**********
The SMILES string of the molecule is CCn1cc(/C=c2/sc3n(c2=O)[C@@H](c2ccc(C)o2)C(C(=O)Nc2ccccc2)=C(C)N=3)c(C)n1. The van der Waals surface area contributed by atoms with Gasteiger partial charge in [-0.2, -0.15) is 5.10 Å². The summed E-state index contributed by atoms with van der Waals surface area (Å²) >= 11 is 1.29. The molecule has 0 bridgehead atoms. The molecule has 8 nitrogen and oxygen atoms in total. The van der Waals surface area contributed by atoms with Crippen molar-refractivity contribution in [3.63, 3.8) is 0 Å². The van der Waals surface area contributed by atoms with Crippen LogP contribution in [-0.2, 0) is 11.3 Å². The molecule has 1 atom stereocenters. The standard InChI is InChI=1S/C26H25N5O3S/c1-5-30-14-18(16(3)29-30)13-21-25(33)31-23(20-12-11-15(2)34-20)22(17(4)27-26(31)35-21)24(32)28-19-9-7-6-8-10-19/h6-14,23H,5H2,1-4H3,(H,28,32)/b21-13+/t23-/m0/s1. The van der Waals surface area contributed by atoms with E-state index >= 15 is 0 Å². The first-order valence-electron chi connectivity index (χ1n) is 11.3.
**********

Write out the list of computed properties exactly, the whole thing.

The SMILES string of the molecule is CCn1cc(/C=c2/sc3n(c2=O)[C@@H](c2ccc(C)o2)C(C(=O)Nc2ccccc2)=C(C)N=3)c(C)n1. The van der Waals surface area contributed by atoms with Gasteiger partial charge in [-0.2, -0.15) is 5.10 Å². The summed E-state index contributed by atoms with van der Waals surface area (Å²) >= 11 is 1.29. The molecule has 0 bridgehead atoms. The molecule has 8 nitrogen and oxygen atoms in total. The van der Waals surface area contributed by atoms with Crippen molar-refractivity contribution in [3.63, 3.8) is 0 Å². The van der Waals surface area contributed by atoms with Crippen LogP contribution in [-0.2, 0) is 11.3 Å². The molecule has 1 atom stereocenters. The standard InChI is InChI=1S/C26H25N5O3S/c1-5-30-14-18(16(3)29-30)13-21-25(33)31-23(20-12-11-15(2)34-20)22(17(4)27-26(31)35-21)24(32)28-19-9-7-6-8-10-19/h6-14,23H,5H2,1-4H3,(H,28,32)/b21-13+/t23-/m0/s1. The van der Waals surface area contributed by atoms with E-state index >= 15 is 0 Å². The first-order valence-electron chi connectivity index (χ1n) is 11.3.